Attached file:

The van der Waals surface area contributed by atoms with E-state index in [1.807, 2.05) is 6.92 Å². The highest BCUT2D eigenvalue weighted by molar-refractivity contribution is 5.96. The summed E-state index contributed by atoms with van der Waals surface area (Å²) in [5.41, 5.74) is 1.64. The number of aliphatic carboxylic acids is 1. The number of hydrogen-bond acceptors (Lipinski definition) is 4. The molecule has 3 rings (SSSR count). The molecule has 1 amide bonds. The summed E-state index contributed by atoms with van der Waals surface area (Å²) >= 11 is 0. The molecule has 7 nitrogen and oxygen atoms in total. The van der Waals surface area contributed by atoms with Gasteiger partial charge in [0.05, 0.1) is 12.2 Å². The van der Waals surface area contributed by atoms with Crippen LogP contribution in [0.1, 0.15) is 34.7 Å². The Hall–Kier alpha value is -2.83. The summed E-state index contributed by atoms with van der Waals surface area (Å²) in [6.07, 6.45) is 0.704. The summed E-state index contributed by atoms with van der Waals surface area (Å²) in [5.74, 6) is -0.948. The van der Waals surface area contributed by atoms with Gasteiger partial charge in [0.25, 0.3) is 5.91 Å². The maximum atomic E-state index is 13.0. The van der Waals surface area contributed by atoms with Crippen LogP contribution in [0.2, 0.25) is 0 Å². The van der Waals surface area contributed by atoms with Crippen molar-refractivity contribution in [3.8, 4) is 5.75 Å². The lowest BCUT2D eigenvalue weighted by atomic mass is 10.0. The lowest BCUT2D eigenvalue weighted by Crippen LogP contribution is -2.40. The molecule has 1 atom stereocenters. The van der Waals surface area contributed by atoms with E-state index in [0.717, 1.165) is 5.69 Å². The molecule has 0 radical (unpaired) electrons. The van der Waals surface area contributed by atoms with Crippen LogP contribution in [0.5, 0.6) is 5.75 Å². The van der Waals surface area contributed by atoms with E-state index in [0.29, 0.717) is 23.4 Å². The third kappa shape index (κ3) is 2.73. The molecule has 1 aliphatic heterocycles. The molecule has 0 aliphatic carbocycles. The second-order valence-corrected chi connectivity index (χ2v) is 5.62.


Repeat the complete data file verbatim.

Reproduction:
The van der Waals surface area contributed by atoms with E-state index in [1.807, 2.05) is 6.92 Å². The highest BCUT2D eigenvalue weighted by molar-refractivity contribution is 5.96. The summed E-state index contributed by atoms with van der Waals surface area (Å²) in [5.41, 5.74) is 1.64. The number of aliphatic carboxylic acids is 1. The number of hydrogen-bond acceptors (Lipinski definition) is 4. The molecule has 3 rings (SSSR count). The molecule has 1 amide bonds. The summed E-state index contributed by atoms with van der Waals surface area (Å²) >= 11 is 0. The molecule has 7 nitrogen and oxygen atoms in total. The van der Waals surface area contributed by atoms with Gasteiger partial charge in [0.05, 0.1) is 12.2 Å². The van der Waals surface area contributed by atoms with Crippen LogP contribution in [0.1, 0.15) is 34.7 Å². The Hall–Kier alpha value is -2.83. The summed E-state index contributed by atoms with van der Waals surface area (Å²) in [6.07, 6.45) is 0.704. The summed E-state index contributed by atoms with van der Waals surface area (Å²) in [5.74, 6) is -0.948. The van der Waals surface area contributed by atoms with Gasteiger partial charge in [0.25, 0.3) is 5.91 Å². The maximum atomic E-state index is 13.0. The van der Waals surface area contributed by atoms with Crippen LogP contribution in [0.2, 0.25) is 0 Å². The van der Waals surface area contributed by atoms with Crippen molar-refractivity contribution in [3.8, 4) is 5.75 Å². The lowest BCUT2D eigenvalue weighted by atomic mass is 10.0. The lowest BCUT2D eigenvalue weighted by Crippen LogP contribution is -2.40. The molecule has 1 atom stereocenters. The van der Waals surface area contributed by atoms with E-state index in [0.717, 1.165) is 5.69 Å². The molecule has 0 radical (unpaired) electrons. The van der Waals surface area contributed by atoms with Crippen LogP contribution in [0.5, 0.6) is 5.75 Å². The van der Waals surface area contributed by atoms with E-state index in [0.29, 0.717) is 23.4 Å². The third kappa shape index (κ3) is 2.73. The molecule has 1 aliphatic heterocycles. The molecule has 0 aliphatic carbocycles. The second-order valence-corrected chi connectivity index (χ2v) is 5.62.